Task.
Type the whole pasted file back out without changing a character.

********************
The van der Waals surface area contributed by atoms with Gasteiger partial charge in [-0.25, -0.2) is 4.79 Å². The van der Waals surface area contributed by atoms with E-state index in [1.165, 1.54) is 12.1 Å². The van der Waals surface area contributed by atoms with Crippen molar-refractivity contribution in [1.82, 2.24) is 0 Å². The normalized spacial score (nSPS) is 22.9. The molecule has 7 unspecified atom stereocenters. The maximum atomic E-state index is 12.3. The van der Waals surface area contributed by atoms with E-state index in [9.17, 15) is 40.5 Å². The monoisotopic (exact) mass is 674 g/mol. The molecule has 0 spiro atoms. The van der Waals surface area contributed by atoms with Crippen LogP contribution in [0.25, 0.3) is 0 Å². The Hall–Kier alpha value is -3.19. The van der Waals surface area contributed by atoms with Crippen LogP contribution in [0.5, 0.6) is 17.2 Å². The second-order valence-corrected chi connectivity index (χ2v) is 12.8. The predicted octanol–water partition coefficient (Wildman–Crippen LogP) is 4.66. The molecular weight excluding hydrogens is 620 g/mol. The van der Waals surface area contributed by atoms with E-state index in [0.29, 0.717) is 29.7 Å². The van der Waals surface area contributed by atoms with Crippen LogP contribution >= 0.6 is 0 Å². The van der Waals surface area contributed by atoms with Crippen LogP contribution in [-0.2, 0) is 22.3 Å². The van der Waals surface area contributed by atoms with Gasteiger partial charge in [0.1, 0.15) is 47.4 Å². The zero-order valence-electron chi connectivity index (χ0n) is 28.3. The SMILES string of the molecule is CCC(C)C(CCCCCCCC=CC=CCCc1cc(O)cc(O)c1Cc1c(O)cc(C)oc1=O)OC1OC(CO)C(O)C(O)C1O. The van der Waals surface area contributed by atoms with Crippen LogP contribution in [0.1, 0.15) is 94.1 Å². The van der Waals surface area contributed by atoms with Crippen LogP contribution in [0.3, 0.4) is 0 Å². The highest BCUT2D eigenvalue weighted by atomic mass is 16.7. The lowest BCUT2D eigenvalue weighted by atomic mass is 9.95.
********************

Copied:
The van der Waals surface area contributed by atoms with Gasteiger partial charge in [-0.25, -0.2) is 4.79 Å². The van der Waals surface area contributed by atoms with E-state index in [1.165, 1.54) is 12.1 Å². The van der Waals surface area contributed by atoms with Crippen molar-refractivity contribution in [1.82, 2.24) is 0 Å². The normalized spacial score (nSPS) is 22.9. The molecule has 7 unspecified atom stereocenters. The maximum atomic E-state index is 12.3. The van der Waals surface area contributed by atoms with E-state index in [9.17, 15) is 40.5 Å². The monoisotopic (exact) mass is 674 g/mol. The molecule has 0 spiro atoms. The van der Waals surface area contributed by atoms with Crippen LogP contribution in [0.25, 0.3) is 0 Å². The Hall–Kier alpha value is -3.19. The van der Waals surface area contributed by atoms with Crippen LogP contribution in [0.5, 0.6) is 17.2 Å². The second-order valence-corrected chi connectivity index (χ2v) is 12.8. The predicted octanol–water partition coefficient (Wildman–Crippen LogP) is 4.66. The molecular weight excluding hydrogens is 620 g/mol. The van der Waals surface area contributed by atoms with E-state index in [0.29, 0.717) is 29.7 Å². The van der Waals surface area contributed by atoms with Crippen LogP contribution >= 0.6 is 0 Å². The van der Waals surface area contributed by atoms with Crippen LogP contribution in [-0.2, 0) is 22.3 Å². The van der Waals surface area contributed by atoms with Gasteiger partial charge in [0.1, 0.15) is 47.4 Å². The zero-order valence-electron chi connectivity index (χ0n) is 28.3. The SMILES string of the molecule is CCC(C)C(CCCCCCCC=CC=CCCc1cc(O)cc(O)c1Cc1c(O)cc(C)oc1=O)OC1OC(CO)C(O)C(O)C1O. The van der Waals surface area contributed by atoms with Crippen LogP contribution in [0.1, 0.15) is 94.1 Å². The van der Waals surface area contributed by atoms with Crippen LogP contribution in [0.3, 0.4) is 0 Å². The highest BCUT2D eigenvalue weighted by atomic mass is 16.7. The lowest BCUT2D eigenvalue weighted by atomic mass is 9.95.